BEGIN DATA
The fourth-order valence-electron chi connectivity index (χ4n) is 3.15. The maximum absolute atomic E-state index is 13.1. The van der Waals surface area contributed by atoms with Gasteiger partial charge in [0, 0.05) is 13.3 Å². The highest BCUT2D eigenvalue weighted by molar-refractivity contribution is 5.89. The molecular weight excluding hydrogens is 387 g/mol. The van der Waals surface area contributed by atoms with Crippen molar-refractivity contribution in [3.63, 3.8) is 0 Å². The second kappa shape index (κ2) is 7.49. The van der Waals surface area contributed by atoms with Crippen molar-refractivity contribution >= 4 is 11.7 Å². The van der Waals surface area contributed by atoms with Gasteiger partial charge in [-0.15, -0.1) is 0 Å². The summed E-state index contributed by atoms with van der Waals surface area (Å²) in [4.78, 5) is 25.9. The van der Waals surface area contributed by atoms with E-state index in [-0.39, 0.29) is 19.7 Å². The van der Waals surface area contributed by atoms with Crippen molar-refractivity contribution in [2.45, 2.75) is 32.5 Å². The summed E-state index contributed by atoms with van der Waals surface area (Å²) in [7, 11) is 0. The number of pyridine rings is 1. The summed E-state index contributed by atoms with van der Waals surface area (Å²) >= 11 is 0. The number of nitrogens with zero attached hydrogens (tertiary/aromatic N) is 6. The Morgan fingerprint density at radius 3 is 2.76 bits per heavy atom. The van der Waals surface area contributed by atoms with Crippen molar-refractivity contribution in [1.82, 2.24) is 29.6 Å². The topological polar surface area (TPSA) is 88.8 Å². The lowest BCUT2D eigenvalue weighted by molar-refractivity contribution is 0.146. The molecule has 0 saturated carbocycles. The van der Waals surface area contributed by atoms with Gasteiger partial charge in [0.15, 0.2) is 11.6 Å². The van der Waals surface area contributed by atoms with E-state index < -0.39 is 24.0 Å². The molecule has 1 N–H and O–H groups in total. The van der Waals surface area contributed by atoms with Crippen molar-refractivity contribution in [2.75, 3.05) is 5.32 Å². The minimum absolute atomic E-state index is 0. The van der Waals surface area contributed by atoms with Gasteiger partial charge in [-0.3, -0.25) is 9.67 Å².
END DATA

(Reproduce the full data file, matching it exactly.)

The fourth-order valence-electron chi connectivity index (χ4n) is 3.15. The maximum absolute atomic E-state index is 13.1. The van der Waals surface area contributed by atoms with Gasteiger partial charge in [0, 0.05) is 13.3 Å². The highest BCUT2D eigenvalue weighted by molar-refractivity contribution is 5.89. The molecular weight excluding hydrogens is 387 g/mol. The van der Waals surface area contributed by atoms with Crippen molar-refractivity contribution in [3.63, 3.8) is 0 Å². The second kappa shape index (κ2) is 7.49. The van der Waals surface area contributed by atoms with Crippen molar-refractivity contribution >= 4 is 11.7 Å². The van der Waals surface area contributed by atoms with Gasteiger partial charge in [-0.15, -0.1) is 0 Å². The summed E-state index contributed by atoms with van der Waals surface area (Å²) in [4.78, 5) is 25.9. The van der Waals surface area contributed by atoms with E-state index in [-0.39, 0.29) is 19.7 Å². The van der Waals surface area contributed by atoms with Crippen molar-refractivity contribution in [2.45, 2.75) is 32.5 Å². The summed E-state index contributed by atoms with van der Waals surface area (Å²) in [7, 11) is 0. The number of pyridine rings is 1. The summed E-state index contributed by atoms with van der Waals surface area (Å²) >= 11 is 0. The number of nitrogens with zero attached hydrogens (tertiary/aromatic N) is 6. The Morgan fingerprint density at radius 3 is 2.76 bits per heavy atom. The van der Waals surface area contributed by atoms with Crippen molar-refractivity contribution in [1.82, 2.24) is 29.6 Å². The topological polar surface area (TPSA) is 88.8 Å². The lowest BCUT2D eigenvalue weighted by molar-refractivity contribution is 0.146. The molecule has 0 saturated carbocycles. The van der Waals surface area contributed by atoms with Gasteiger partial charge in [0.15, 0.2) is 11.6 Å². The van der Waals surface area contributed by atoms with E-state index < -0.39 is 24.0 Å². The molecule has 1 N–H and O–H groups in total. The van der Waals surface area contributed by atoms with Crippen molar-refractivity contribution in [2.75, 3.05) is 5.32 Å². The minimum absolute atomic E-state index is 0. The van der Waals surface area contributed by atoms with Gasteiger partial charge in [-0.3, -0.25) is 9.67 Å².